by Rich Kirby
DC Comics’ Ragman has always been a quirky pleasure. In a universe of tight spandex rendered in primary colors, Ragman’s swirling mess of, well, rags was very nearly an anti-costume. That was fine with us.
The creation of Robert Kanigher and Joe Kubert, the original Ragman lasted only five issues in 1976-77. He was DC Comics’ proto-social justice warrior, avenging the down-trodden and disadvantaged from his pawn shop in the heart of a slum. Unlike Green Arrow, DC’s billionaire with a bleeding heart and the original costumed SJW, Ragman’s alter ego Rory Regan was born poor and likely to stay that way. Joe Kubert’s art gave Rory’s rags an ominous and malevolent personality of their own not to be seen in comic book costumes until the debut of Todd McFarlane’s Spawn over 15 years later.
When Ragman returned to a Keith Giffen/Robert Loren Fleming/Pat Broderick mini-series of his own in 1991, he still owned a pawnshop, but now he was Jewish. He may not have been the only super hero to also be a member of the tribe but he’s certainly the first to (literally) wear it on his sleeve: Instead of gaining special abilities in a freak electrical accident/Silver Age trope, his post-Crisis powers came from the freaky rags themselves. Rory got retconned into the latest in a line of mystic warrior/guardian/Ragmen who traced their origins back to the Book of Deuteronomy.
What’s more, instead of just combining the best qualities of a circus acrobat, strongman and prize fighter as Kanigher had penned his powers in a much simpler era, Giffen’s take on the Tatterdemalion of Justice made him the scariest champion on the street. Batman beat you within an inch of your life, see, but Ragman absorbed your soul, and that really had to hurt. It was all very, very 90s – not that there’s anything wrong with that.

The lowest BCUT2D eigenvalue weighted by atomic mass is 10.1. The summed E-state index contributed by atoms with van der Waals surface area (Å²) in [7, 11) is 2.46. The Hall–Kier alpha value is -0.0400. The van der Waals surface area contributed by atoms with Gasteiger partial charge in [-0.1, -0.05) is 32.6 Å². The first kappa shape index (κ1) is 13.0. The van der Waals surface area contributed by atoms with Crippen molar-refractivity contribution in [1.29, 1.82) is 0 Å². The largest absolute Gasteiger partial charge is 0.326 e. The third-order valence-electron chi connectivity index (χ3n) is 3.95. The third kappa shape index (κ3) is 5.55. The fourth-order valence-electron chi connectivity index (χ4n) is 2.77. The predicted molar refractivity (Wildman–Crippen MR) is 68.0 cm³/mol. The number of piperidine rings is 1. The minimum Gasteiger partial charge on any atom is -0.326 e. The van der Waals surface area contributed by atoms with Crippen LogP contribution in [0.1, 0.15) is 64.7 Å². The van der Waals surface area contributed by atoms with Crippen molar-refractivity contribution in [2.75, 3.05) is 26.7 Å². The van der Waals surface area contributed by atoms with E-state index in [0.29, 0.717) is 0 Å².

Like we said, a quirky pleasure. So when we first heard that the producers of the the CW’s Arrow decided to give the small-screen treatment to our favorite mystic vigilante in its fifth season, you could have knocked us over with a mezuzah. Costume fans and cosplayers who tuned in hoping for scary set pieces with swirling capes woven from the howling and the damned would be disappointed, however. Arrow’s Ragman looked like any other hooded member from the Emerald Archer’s band of moody misfits, albeit one who shopped in the seedier low-rent part of town.
Rory Regan was played by Canadian actor Joe Dinicol for less than one season, exiting the series abruptly when his suit lost its juice after it was used to absorb the blast of a nuclear bomb. (Deuteronomy or not, we’re betting that wasn’t covered in the warranty. A nuke’s a nuke, Bubbalah…)
As drab as the Arrow Ragman’s couture was, it was a Peter Allen floor show next to the costume afforded him by Ray Fawkes, Inaki Miranda and Guillem March. They’re the creative team DC selected to capitalize on Rory’s new-found post-Arrow celebrity in the six-issue mini-series that wrapped up in March. In it, Rory Regan is a PTSD-stricken soldier who stumbles upon the “Suit of Souls” in the desert and transforms into a hero resembling N’Kantu, The Living Mummy more than any Ragman we had gotten to know.